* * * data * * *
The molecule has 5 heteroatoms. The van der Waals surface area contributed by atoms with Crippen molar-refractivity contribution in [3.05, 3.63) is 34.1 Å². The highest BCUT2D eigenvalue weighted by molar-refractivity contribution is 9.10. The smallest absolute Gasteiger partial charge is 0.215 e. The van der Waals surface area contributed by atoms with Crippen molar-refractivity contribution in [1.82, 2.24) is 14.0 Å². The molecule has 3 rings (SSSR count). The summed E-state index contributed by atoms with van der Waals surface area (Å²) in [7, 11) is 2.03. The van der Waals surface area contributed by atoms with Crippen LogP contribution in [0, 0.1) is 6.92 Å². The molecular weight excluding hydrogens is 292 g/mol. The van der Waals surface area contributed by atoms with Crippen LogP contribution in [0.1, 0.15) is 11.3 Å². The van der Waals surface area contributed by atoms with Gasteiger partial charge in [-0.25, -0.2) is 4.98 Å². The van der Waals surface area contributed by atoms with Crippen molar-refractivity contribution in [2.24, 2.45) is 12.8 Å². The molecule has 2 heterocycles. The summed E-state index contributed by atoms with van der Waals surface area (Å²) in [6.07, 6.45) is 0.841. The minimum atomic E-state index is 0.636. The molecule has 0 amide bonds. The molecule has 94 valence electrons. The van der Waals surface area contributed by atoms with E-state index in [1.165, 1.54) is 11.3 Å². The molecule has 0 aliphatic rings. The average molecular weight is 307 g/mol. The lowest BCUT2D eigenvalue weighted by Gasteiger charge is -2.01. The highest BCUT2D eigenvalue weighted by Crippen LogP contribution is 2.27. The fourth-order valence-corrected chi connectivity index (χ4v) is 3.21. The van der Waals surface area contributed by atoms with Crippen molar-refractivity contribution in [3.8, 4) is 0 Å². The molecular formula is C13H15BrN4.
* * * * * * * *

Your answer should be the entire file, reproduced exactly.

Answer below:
The molecule has 5 heteroatoms. The van der Waals surface area contributed by atoms with Crippen molar-refractivity contribution in [3.05, 3.63) is 34.1 Å². The highest BCUT2D eigenvalue weighted by molar-refractivity contribution is 9.10. The smallest absolute Gasteiger partial charge is 0.215 e. The van der Waals surface area contributed by atoms with Crippen molar-refractivity contribution in [1.82, 2.24) is 14.0 Å². The molecule has 3 rings (SSSR count). The summed E-state index contributed by atoms with van der Waals surface area (Å²) in [7, 11) is 2.03. The van der Waals surface area contributed by atoms with Crippen LogP contribution in [0, 0.1) is 6.92 Å². The molecular weight excluding hydrogens is 292 g/mol. The van der Waals surface area contributed by atoms with Crippen LogP contribution in [0.1, 0.15) is 11.3 Å². The van der Waals surface area contributed by atoms with Gasteiger partial charge in [-0.25, -0.2) is 4.98 Å². The van der Waals surface area contributed by atoms with Crippen molar-refractivity contribution in [2.24, 2.45) is 12.8 Å². The molecule has 2 heterocycles. The summed E-state index contributed by atoms with van der Waals surface area (Å²) in [6.07, 6.45) is 0.841. The minimum atomic E-state index is 0.636. The molecule has 0 amide bonds. The molecule has 94 valence electrons. The van der Waals surface area contributed by atoms with E-state index in [1.165, 1.54) is 11.3 Å². The molecule has 0 aliphatic rings. The average molecular weight is 307 g/mol. The lowest BCUT2D eigenvalue weighted by Gasteiger charge is -2.01. The highest BCUT2D eigenvalue weighted by Crippen LogP contribution is 2.27. The fourth-order valence-corrected chi connectivity index (χ4v) is 3.21. The van der Waals surface area contributed by atoms with Crippen molar-refractivity contribution in [3.8, 4) is 0 Å². The molecular formula is C13H15BrN4.